The Hawaii Department of Health has fined six entities, including several major companies and the U.S. military nearly $110,000 for air pollution control permit violations in the state.
These six entities have been issued notices of violations and orders, with the largest fine of $42,700 issued to Par Hawaii Refining LLC in Kapolei. DOH said all had the opportunity to request a hearing contesting their alleged violations and penalties.
“DOH ensures that companies comply with state and federal emission standards to minimize air pollution,” said Deputy Director of Environmental Health Kathleen Ho in a news release. “We will continue to hold companies accountable to protect public health and our environment.”
The following entities were issued notices and fines by DOH’s Clean Air Branch from June to September of this year for the following violations:
>> Road and Highway Builders, LLC, in Kapolei, Oahu, for not conducting 2018 and 2019 annual source performance tests on its 400 tons per hour portable drum mix asphalt plant. A fine of $6,900 has been paid.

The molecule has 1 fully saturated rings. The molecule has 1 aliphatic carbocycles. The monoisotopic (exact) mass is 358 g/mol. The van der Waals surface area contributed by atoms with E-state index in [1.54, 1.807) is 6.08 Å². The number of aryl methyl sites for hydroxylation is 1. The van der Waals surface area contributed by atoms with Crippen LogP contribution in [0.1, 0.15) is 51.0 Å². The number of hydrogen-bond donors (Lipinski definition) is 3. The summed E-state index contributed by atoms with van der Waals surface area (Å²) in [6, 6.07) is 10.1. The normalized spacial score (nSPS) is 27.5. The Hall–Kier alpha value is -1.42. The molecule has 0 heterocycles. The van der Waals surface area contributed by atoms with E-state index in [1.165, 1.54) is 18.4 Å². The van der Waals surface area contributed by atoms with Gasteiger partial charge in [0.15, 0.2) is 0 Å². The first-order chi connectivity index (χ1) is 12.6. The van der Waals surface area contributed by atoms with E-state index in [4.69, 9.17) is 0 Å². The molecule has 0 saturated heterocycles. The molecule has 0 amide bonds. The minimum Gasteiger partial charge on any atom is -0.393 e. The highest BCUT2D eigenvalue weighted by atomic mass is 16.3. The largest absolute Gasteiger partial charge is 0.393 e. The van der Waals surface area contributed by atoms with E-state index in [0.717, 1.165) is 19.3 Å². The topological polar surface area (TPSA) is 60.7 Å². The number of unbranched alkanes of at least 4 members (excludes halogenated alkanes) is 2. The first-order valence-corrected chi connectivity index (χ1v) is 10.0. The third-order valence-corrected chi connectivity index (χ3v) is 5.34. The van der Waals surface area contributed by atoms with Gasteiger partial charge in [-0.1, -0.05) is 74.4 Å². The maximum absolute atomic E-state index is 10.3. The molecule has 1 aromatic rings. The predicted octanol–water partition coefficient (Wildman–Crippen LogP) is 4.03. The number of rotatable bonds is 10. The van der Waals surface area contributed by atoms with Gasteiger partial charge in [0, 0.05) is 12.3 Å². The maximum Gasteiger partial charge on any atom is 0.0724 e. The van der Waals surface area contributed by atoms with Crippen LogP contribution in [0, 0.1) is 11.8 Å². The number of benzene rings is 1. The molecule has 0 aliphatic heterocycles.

>> Marine Corps Base Hawaii in Kaneohe, Oahu, for installing a boiler without a valid permit and submitting a late semi-annual monitoring report. A fine of $6,900 has been issued and MCBH has requested a hearing.
>> Hawaii Air National Guard at Pearl Harbor, Oahu, for exceeding its 12-month rolling limit of jet fuel and beginning construction or modification of its 3rd Low Observable Composite Repair Facility Bay without a valid air permit. A fine of $11,800 has been paid.
>> Hawaiian Cement at Camp 6, Puunene and Waikapu, Maui, for various air permit violations on their 653 tons per hour aggregate processing facility and 800 tons per hour portable crushing/screening plant. A fine of $13,300 has been paid.
>> Mauna Loa Macadamia Nut Corp., in Keaau on Hawaii island for various air permit violations on its boilers and diesel engine generators. A fine of $28,300 has been paid.
>> Par Hawaii Refining, LLC, in Kapolei, Oahu, for various air permit violations at its petroleum refinery, including failure to store petroleum liquids at the proper pressure. Par indicated that it would pay a fine of $42,700.
DOH said that in general, fines are assessed to remove any economic benefit a company may have gained by not complying with their permit requirements. The fines go into a revolving fund that helps prevent or minimize damage to the environment.
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